Numbers: An introduction to subtraction

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# 9 Subtracting small numbers

If you want to subtract without using a calculator, you need to know off by heart what you get if you subtract any number up to 10 from any bigger number up to 20. All the possible combinations are shown in the table below.

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Say you want to subtract 6 from 13. You look up 13 in the top row, and –6 down the leftmost column. The answer is shown where the 13 column lines up with the –6 row, so in this case the answer is 7.

In other words, the top row shows the number you want to start with. The leftmost column shows the number you want to subtract from your starting number. The result of the subtraction is shown where the row and column cross.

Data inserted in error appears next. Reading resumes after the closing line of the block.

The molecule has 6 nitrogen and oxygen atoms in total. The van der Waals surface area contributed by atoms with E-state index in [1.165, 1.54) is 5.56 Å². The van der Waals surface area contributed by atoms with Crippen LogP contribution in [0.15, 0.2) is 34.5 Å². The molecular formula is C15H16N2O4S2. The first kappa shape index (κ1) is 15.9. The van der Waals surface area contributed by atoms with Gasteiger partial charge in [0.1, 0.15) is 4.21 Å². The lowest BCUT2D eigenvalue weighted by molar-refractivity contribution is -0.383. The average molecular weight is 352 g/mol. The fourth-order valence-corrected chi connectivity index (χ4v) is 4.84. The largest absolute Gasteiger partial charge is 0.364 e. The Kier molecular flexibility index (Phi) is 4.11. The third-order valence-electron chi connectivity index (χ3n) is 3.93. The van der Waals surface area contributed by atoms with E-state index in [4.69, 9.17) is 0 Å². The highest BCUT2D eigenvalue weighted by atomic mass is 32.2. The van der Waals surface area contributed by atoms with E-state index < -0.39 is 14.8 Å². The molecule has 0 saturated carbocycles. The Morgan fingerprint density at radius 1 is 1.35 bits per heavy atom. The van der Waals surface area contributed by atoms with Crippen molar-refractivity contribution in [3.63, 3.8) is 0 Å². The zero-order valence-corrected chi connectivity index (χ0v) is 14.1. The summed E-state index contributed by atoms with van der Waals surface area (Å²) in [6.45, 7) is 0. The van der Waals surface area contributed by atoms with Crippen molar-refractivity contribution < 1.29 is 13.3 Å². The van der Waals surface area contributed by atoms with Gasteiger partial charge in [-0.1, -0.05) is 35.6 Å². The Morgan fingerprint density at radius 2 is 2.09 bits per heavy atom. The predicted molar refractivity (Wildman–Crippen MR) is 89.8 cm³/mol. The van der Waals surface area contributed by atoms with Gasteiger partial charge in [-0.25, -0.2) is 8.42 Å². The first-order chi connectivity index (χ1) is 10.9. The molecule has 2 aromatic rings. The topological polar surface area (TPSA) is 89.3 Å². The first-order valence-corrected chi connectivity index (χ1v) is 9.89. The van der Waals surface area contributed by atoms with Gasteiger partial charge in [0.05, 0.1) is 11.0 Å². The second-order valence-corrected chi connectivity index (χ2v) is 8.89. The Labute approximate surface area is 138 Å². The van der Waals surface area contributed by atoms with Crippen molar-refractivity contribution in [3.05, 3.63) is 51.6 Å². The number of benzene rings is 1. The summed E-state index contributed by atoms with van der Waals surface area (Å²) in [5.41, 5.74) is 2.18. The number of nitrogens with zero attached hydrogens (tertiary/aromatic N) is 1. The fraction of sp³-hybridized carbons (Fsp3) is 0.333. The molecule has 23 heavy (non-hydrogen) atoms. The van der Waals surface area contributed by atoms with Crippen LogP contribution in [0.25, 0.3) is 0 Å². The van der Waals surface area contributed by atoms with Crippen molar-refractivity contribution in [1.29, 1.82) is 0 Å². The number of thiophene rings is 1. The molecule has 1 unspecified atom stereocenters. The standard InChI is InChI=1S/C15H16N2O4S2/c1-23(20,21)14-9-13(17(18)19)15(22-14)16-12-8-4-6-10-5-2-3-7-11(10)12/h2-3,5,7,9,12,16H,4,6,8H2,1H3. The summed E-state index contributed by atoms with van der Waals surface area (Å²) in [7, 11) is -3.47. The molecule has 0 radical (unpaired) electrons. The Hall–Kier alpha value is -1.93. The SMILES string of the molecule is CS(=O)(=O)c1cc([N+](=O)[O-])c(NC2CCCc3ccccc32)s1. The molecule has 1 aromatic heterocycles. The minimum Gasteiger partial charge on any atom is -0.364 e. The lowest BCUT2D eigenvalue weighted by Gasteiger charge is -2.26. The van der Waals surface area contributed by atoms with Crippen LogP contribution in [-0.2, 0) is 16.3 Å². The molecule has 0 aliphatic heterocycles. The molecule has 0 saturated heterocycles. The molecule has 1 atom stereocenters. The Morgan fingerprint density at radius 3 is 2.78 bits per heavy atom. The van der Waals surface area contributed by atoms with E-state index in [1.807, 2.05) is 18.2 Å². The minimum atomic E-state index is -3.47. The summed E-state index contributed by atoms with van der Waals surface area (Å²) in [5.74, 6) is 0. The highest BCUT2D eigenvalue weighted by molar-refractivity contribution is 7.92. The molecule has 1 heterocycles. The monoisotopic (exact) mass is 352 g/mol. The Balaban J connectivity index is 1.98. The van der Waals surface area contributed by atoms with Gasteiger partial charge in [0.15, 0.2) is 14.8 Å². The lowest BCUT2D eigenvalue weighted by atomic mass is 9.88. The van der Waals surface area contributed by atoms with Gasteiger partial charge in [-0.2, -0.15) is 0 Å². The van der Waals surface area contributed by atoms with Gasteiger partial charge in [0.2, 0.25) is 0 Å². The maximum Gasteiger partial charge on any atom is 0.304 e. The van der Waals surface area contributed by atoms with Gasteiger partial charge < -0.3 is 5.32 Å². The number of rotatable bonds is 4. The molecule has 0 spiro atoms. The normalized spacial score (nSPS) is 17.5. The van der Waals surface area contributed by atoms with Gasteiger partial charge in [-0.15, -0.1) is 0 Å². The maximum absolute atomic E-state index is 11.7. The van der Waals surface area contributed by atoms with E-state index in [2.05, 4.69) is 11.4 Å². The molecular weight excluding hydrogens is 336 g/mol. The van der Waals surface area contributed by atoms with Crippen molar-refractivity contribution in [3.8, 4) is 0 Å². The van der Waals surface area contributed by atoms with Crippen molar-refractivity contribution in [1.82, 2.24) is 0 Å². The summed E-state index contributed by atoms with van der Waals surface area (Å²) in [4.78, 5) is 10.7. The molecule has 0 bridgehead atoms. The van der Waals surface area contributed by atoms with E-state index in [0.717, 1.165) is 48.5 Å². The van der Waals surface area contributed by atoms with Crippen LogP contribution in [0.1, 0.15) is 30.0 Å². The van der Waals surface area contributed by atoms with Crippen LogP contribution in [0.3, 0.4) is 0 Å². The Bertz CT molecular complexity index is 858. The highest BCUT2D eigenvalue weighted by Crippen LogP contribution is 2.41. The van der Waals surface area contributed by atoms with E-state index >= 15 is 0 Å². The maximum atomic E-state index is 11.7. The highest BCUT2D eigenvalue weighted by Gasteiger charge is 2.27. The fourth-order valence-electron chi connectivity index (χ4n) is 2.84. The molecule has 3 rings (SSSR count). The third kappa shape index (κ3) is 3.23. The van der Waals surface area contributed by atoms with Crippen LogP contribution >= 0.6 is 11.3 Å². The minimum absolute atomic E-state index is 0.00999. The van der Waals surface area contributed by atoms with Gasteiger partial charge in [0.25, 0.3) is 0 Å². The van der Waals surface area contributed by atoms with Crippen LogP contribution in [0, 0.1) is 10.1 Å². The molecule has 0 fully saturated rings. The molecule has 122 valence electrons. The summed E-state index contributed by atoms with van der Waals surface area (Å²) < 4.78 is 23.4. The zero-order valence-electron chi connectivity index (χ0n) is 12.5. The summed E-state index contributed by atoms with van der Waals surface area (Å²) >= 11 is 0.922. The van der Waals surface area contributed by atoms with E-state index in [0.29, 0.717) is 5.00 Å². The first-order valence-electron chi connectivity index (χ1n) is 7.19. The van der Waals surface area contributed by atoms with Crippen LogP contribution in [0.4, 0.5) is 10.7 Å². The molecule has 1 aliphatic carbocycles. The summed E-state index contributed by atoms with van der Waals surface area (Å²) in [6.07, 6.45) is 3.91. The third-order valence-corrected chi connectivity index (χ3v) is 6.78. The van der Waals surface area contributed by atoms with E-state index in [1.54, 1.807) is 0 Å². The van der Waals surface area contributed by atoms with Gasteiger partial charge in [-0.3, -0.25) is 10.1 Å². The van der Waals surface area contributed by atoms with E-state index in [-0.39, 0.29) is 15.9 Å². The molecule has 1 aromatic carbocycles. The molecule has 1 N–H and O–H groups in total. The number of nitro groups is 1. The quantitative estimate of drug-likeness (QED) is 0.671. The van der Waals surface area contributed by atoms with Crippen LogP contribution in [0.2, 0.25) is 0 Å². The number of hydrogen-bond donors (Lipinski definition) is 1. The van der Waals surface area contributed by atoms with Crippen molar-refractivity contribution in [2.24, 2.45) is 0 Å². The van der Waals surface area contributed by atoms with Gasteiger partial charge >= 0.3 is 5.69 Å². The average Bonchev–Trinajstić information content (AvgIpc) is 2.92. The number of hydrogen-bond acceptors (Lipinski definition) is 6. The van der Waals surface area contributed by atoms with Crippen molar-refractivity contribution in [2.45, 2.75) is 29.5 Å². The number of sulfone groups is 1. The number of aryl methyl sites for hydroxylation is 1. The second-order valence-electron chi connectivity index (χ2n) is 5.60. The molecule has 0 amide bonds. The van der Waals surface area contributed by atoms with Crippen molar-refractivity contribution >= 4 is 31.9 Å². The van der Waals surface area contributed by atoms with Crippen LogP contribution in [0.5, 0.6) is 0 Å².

If you want to, you can use this table to practise remembering all the possible combinations. There is an interactive version of the table on the Subtract page of the Numbers website, which you might find helpful.

To help you remember you can also do some practice calculations if you want. Go to the Practice sums page of the Numbers website and select Subtraction from the pull-down list next to Type of sum.Type of sum. Then follow the instructions on the page.

This web page can also give you practice in addition, multiplication or division if you want. Select the appropriate option from the Type of sum menu.

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